The ad campaign marks a confident new direction for Woolmark, a brand which is known globally for its iconic logo (which comes with its own interesting back story). This new spot articulates a clear purpose for the brand beyond simply the quality of its products, and arrives at a time when the fashion industry is being forced to reckon with its sustainability and the impact of fast fashion.
Production Company: Park Village
Creative Company: 20something
Creatives/Directors: Jorik Dozy, Sil van der Woerd @ Studio Birthplace
Creative Director: Will Thacker
Creative/Copywriter: Elliott Starr
Photography: Dirk Rees
“We’re in the middle of a climate emergency and as filmmakers we believe it is our responsibility to tell the most important stories of our time,” say directors Sil Van Der Woerd and Jorik Dozy (aka Studio Birthplace). “To make the invisible visible. Did you know that about 70% of all clothes today are made from synthetics? That’s another word for oil. We’re literally wearing oil. The fast fashion industry uses 2.5 million litres of it every 25 minutes.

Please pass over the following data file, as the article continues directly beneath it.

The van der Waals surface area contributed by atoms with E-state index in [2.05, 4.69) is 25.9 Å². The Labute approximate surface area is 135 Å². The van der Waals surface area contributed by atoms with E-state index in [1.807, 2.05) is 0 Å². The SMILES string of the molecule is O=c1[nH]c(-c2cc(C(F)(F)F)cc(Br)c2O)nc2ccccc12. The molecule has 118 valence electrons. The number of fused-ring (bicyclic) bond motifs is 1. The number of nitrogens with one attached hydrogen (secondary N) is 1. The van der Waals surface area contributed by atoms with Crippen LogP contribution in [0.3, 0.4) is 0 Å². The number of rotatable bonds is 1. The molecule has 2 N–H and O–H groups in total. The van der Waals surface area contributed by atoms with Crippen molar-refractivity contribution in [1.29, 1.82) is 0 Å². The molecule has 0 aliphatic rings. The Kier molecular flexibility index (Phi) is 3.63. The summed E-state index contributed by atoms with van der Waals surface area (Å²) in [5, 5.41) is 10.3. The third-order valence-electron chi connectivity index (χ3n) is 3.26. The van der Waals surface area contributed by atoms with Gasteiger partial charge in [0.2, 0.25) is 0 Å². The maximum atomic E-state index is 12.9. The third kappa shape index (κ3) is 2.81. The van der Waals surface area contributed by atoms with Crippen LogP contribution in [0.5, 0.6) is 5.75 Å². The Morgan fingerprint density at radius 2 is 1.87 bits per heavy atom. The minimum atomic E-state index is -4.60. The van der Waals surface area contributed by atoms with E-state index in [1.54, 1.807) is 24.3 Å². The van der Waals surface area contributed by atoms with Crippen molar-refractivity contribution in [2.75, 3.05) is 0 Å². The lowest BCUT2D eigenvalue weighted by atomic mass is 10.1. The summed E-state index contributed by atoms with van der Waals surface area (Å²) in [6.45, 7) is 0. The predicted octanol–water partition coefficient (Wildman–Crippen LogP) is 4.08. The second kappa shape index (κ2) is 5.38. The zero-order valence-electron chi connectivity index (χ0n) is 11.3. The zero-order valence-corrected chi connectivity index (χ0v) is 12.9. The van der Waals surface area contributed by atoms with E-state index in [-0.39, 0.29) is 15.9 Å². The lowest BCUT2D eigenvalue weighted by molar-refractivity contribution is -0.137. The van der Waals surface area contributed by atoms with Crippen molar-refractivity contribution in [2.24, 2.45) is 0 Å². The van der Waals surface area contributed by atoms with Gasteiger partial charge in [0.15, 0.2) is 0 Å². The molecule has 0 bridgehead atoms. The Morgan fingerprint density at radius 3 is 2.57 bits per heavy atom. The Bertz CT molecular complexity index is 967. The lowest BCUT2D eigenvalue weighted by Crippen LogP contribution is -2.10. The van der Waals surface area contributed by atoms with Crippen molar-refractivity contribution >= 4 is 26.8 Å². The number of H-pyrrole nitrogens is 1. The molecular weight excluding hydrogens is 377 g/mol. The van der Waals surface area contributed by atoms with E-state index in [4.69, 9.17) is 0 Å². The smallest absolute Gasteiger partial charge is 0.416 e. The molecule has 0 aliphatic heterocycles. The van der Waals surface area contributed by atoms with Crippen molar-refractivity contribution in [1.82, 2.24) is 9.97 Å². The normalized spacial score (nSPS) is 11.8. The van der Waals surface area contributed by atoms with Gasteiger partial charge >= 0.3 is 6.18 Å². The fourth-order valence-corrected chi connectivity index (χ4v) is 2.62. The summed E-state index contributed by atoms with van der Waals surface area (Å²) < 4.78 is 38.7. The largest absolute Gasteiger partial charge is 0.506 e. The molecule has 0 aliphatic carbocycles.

“Big numbers like these are often hard to comprehend and therefore we struggle to connect with them. Using film to visualise big data in ways we can relate to it will help us come to grip with the reality of our consumer culture. Change starts with awareness and with every film or piece of content we create, we push to work towards a more sustainable future for our planet.”
Accompanying the ad will be an anamorphic digital billboard shown at London’s Piccadilly Circus and New York’s Times Square, along with global OOH and social support.
Titled Wear Wool Not Fossil Fuel, Woolmark’s new campaign features striking imagery to emphasise the negative impact of synthetic fabric and the crude oil used in its manufacture.
Released to coincide with the September fashion weeks around the globe, creative company 20something pulls no punches in the ad, which is directed by Studio Birthplace, the directing team behind Greenpeace’s award-winning 2021 film Wasteminster.
The campaign centres on a 60-second film showing people struggling to escape an oil-filled swimming pool, based on the insight that every 25 minutes an Olympic pool’s worth of crude oil is used to produce synthetic clothing, which amounts to almost 350 million barrels a year.